- Category: English Language Arts
- Published: Sunday, 04 January 2015 21:46
- Written by Brian Jaeger
- Hits: 803
Choice books were a big deal when I first started teaching. As my career went on, choice book assignments were generally replaced with test prep. If you still use choice books, here is a student choice kind of project: they choose the book AND how many assignments to do in order to get the grade. It was probably a sign of the kind of students I was trying to teach that 90% did less than A-level amounts of work.
Full assignment below. Some formatting lost.
Nature Choice Book Project DUE: _________________
Directions: You will be in control of your own grade for this project. You will be graded on a 100 point scale, but you have the opportunity to attempt up to 120 points. Keep in mind that this is part of the Compositions grade, and therefore a portion of the 35% total for the semester. Since the project is out of 100, the scale is as follows:
101-120 = A+
90-100 = typical A range
80-89 = typical B range
70-79 = typical C range
60-69 = typical D range
59 and below = typically not what you want
Select your book and begin reading. If you read 20-30 pages and realize you don’t like the book, go back and get another.
Bring the book to class EACH day. You will be given class time to read or work on projects (only if students bring their books). You will be evaluated for productive use of class time on read/work days, regardless of what’s “at home.”
Assignments will be checked in as they are completed. You will also turn the project in as a finished product. If you are not keeping up with expectations, however, a call home may be necessary. You should be able to produce 2-4 assignments per week.
If a film version of your book exists, you must include a paper on the differences between the film and the book (see “Review” assignment below).
All written work is to be typed, double-spaced, and spell-checked.
(5) Cover page: Create a cover page with drawings or pictures that depict images from your book. Do not just use a photo of the cover of your book—that’s just boring, and someone else’s idea of what an image of the book looks like. Include your book, your name, class hour, and the title of your project.
(20) Essay assignment: Reflect on your own views of (or relationship with) nature. Write an essay or a short story expressing/explaining/illustrating your views. Write about it as a source of inspiration and comfort or as a powerful force to be feared. Be specific and cite personal experience. 1.5-2.5 pages.
(20) Take-home test: Explain the conflict/relationship that the narrator or character of your book experiences. Quote at least three passages that illustrate your point. Basically, find three quotes that are related and use them to prove the existence of a certain conflict. (cite pages)
(5) Summarize your book in about 100 words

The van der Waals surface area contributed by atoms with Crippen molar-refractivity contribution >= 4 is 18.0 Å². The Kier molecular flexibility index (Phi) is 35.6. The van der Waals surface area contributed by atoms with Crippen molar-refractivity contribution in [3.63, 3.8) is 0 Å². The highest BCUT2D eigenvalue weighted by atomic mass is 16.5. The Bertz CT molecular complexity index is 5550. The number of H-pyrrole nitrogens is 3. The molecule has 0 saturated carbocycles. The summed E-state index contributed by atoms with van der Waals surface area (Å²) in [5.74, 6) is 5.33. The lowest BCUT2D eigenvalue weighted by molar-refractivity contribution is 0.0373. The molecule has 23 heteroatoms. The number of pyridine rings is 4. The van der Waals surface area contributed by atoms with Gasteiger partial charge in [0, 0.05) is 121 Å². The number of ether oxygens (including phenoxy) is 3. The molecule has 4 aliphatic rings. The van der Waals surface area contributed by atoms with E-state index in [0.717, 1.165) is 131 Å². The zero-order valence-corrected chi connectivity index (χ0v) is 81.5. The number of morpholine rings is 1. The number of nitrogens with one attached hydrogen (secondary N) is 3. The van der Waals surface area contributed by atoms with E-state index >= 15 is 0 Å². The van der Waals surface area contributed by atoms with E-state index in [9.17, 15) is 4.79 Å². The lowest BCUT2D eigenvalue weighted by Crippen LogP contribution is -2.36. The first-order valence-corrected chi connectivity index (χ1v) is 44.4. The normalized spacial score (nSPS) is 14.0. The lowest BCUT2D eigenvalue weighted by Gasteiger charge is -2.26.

(10) New knowledge: What do you know now about nature after having read the book that you did not know before? One page+
(5) Why included? Why is this book in the nature unit? Consider the following to help you decide: Man in harmony with nature; Seasons in nature; The wonder of nature; A naturalist’s detailed observation of nature; Man’s struggle with nature; Nature and death; Animals in nature; etc. 50 word+
(10) Important passage: Choose a passage from your book that conveys a significant idea, feeling, or experience of the author. You could also choose a passage that demonstrates the writer’s talent. Write an explanation for your choice of this passage, and explain its significance to the overall effect of the novel. Be sure to be specific in your analysis.
(15) Review: Examine the book as a literary piece and explain why the book was either good or bad. Think about who the author is writing for (audience) and whether or not the likely goals of the book have been met. You must say WHY a part of the book is good or bad, not just that you “liked this one part.” If a film exists for your book, you should plan on proving you read it by writing both a film review and a book review. (You can also do a compare/contrast paper.)
(10) Seasonal poem: Create your own seasonal poem. It should relate to your book somehow, and remember that you do not have to rhyme to be good. If you struggle, look up someone else’s interpretation of the same season—just be sure the final product is your own, as it’s exceedingly sad to steal poetry.
(10) Copied poem and analysis: Find and copy a poem that reinforces a theme of your book. Write the theme and how the poem/theme fits your book.
(15) Brochure: Prepare a brochure as if you are advertising the book for a publisher. Choose a way to present the book visually (again, don’t use a picture of the cover). Promote the book and be persuasive.
(10) Collage: Convey the elements of the setting presented by the author. You may also use the collage to identify themes presented in the book. Explain in a paragraph.
(10) Video: Film a scene from your book. This can be using live subjects or maybe action figures in remote settings. Just turn dialogue from the book into lines in the video.
(5) Playlist and lyrics: Select a playlist of songs that describe the story or a main character (ten songs) and then find the lyrics for at least one of the songs.